So as the world is looking to create The New Normal so should you be! So here goes...
1. If you will change, everything will change for you.

2. Spend time and money to do things that count.

3. Don’t spend too much time or money on things that don’t count.

4. Instead of getting through the day, think of what you get from the day.

5. There is no such thing as "perfect."

6. Repetition, repetition, repetition. Practice makes permanent.

7. Get yourself on some type of an activity or fitness plan.

8. Clean up your neglect--of your body, your spirit, your skills.

9. Spend money on the inside of your head if you need it.

10.Get out of your own way.
Short sentences can carry a lot of "punch."

Thursday, July 16, 2009

Watching Three Generations Slug It Out on the Tennis Court

As Senior Advisor at The Conference Board much of my work focuses on generational challenges, or as I like to say, opportunties, especially those targeted to the mature worker--remember that is anyone over the age of 40! (as designated by the Age Discrimination Employment Act of 1967. ) So I was thrilled to be invited to attend the ADVANTA WORLD TEAM TENNIS PRO LEAGUE to see the stars of tomorrow, the top players of today, and the legends of the game competing hard and fast, together.

I loved watching all of the players and was blown away by John McEnroe (50) and Martina Navratilova (52). What really struck me is that yes, they are older players but it goes to show that you can stay in the game by sharing the court with new talent! And just look at this picture of Martina just completing a great serve!

These "older legends" are brilliant tennis players and winners of too many major titles to list here. McEnroe and Navratilova are fit, attractive and using all of their skills. I am always looking at the world through my rewiring lens and what I saw is two outstanding players who have realized that new and younger talent are in the pipeline, and rather than say " my days are over" these guys have gotten into a new game with this young talent.

Is it a type of mentoring? Knowledge transfer? Coaching? Call it what you will; I see a correlation with today's maturing workforce and workplace. Rather than focus on our generational differences let's all find a way to stay in the game, learn from and respect each other and win!

It's all about rewiring our mindsets!

Thursday, July 2, 2009


I've been telling people that we all need to "rewire early and to rewire often." What I mean is that we constantly need to be looking at our life and adding and deleting activities, interests, even relationships. We need to learn how to discard and how to add. Many people across the country have told me that they don't have a hobby, or even an interest. They've become too family and work -oriented, or just tired, and they've lost their fun.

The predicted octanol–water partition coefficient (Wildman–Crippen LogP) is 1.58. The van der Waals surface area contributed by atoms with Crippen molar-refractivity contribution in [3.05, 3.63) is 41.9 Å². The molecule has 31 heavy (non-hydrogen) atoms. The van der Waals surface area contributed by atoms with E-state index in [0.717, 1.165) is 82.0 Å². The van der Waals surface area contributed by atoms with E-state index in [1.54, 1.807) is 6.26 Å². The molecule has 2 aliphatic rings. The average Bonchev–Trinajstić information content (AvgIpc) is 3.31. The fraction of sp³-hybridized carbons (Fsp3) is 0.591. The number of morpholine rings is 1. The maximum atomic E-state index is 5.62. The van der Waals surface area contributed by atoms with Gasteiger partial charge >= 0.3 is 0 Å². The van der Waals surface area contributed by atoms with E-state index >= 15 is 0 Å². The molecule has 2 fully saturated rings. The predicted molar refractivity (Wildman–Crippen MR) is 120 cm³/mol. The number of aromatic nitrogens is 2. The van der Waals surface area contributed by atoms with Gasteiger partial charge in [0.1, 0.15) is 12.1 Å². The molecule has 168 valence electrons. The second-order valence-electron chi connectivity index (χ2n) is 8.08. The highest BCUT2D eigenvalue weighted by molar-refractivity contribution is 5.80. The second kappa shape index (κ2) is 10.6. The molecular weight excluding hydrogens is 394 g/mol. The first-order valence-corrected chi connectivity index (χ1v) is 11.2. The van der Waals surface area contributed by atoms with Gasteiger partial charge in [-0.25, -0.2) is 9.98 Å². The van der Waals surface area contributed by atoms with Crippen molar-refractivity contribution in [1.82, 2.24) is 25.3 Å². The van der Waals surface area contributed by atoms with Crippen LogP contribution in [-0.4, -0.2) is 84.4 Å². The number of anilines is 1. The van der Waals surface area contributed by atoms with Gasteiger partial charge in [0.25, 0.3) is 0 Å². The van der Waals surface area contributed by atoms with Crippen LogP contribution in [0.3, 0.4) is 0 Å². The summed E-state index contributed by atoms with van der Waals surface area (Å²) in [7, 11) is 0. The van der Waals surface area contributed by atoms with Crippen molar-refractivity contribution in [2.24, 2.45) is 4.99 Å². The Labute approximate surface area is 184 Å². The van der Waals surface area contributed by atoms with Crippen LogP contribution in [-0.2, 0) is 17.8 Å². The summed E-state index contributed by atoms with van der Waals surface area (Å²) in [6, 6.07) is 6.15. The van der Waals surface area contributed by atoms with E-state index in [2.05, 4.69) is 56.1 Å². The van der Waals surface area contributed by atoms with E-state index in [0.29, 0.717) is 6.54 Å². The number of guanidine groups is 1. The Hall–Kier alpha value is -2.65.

I don't remember how, where or why but a few years ago I developed a low level interest in jazz. I stress the word, low level, because I want everyone to realize that passions don't just happen...they build. I wasn't just listening to jazz, I found myself at Jazz At Lincoln Center ; I watched the Ken Burns video on JAZZ. I'm someone who needs to know the background on a did jazz get birthed? What makes jazz, jazz? Where does Miles or "Bird" or Dizzy fit in? Why were they considered great?

One of my personal drivers in life is to constantly be learning. To give me a jumpstart, Michael Bomwell, a New York-based jazz saxaphonist, lent me The Smithsonian Collection of Classical Jazz. It is great! I am really understanding Jazz, the Blues, Ragtime and Ferdinand "Jelly Roll" Morton!

I'm also reading the VERY colorful autobiography of MILES DAVIS and can say that there appears to be a lot of regret, recovery and fulfillment in the world of jazz artists. As my interest has been growing, I have been doing more exploring, and just discovered that a colleague from my days at WORKING WOMAN magazine, Marc Myers, writes one of the web's most popular daily blogs, Marc's writing has also been exciting and his love and knowledge of jazz makes reading his blog a joy and an overall experience! So my rewiring has allowed me to reconnect with a friend and get great jazz insights on a daily basis!

Yes, life is still challenging; unemployment is up and the Dow is down (at least today it is!) but the erraticness of life seems to be a bit more managable now that I have a new interest to explore and "cool" jazz constanly playing in the background. So how about it... are you ready to rewire and find your new fun?